I wasn't expecting an incredible battle scene in the middle of this, so that was a pleasant surprise. The comedy doesn't always hit, but the drama is top notch, so this is one of the best Shakespeare adaptations. By far the most frustrating thing about late career Welles is the awful sound quality. It cripples his Othello and is an issue again here, though not to that extent.
This movie makes no sense and is surprisingly dull, but it isn't a painful watch. The kills are bland and there aren't any scary or even startling moments. Somehow I didn't hate it even though it has pretty much nothing going for it. I may be giving it too much credit for not being actively unpleasant to watch, which can be the case with quite a few slasher sequels.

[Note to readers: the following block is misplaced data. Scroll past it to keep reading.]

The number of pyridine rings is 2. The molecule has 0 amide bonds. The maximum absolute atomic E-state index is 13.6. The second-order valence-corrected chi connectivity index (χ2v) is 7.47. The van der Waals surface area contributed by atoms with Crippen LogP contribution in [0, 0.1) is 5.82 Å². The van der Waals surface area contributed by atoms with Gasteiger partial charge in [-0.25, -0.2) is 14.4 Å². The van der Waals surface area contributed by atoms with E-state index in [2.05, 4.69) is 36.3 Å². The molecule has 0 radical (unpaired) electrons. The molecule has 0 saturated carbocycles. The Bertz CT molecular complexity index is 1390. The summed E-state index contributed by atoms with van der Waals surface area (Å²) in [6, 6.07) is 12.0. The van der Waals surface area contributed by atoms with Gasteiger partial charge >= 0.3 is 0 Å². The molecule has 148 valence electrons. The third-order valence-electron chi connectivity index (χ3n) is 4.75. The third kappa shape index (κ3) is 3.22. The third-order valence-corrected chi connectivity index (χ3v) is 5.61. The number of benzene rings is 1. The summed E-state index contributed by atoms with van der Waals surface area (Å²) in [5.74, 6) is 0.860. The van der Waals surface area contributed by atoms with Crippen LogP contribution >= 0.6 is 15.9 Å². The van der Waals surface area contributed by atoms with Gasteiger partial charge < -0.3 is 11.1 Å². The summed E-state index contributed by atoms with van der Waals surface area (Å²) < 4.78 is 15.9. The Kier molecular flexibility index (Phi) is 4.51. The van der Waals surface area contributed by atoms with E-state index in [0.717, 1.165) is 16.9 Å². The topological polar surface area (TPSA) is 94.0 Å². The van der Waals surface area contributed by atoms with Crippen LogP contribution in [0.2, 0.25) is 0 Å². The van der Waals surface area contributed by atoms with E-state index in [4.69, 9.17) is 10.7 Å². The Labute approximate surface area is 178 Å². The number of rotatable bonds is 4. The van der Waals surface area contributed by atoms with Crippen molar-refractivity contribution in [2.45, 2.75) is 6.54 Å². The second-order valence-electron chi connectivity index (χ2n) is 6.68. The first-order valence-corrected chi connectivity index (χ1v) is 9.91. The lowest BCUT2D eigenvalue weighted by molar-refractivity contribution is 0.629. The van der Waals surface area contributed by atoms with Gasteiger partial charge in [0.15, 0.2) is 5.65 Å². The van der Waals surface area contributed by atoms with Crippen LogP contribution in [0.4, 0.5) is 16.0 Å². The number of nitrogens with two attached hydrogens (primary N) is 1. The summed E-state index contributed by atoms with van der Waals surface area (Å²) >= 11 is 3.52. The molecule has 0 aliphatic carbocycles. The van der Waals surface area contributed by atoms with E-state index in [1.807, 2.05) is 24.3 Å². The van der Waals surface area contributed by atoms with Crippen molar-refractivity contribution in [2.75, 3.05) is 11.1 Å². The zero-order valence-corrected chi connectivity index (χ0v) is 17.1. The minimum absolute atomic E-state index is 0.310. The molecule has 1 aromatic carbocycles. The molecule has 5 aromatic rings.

Usually when someone who would eventually become a big star pops…
I know Tarantino has never been big on plot, but there needs to be more there than this. Instead of crafting anything resembling a coherent story, Once Upon a Time in Hollywood is a loose collection of vignettes that are more a collection of ideas that Tarantino thought would make great scenes in better films shoved together into a messy, overlong film. Individually, most of the scenes are actually pretty good and for the most part they're enjoyable viewing, but…
Why was this ever a thing and how did it get a sequel? It is just dull, there really isn't anything remotely funny or charming about this, but at least it isn't too painful to watch. The only good thing to come out of this movie is Bill Murray's stories about how he thought that it was being written by Joel Coen and not Joel Cohen. Also, how did they miss the chance to use the line, "Dogs and cats…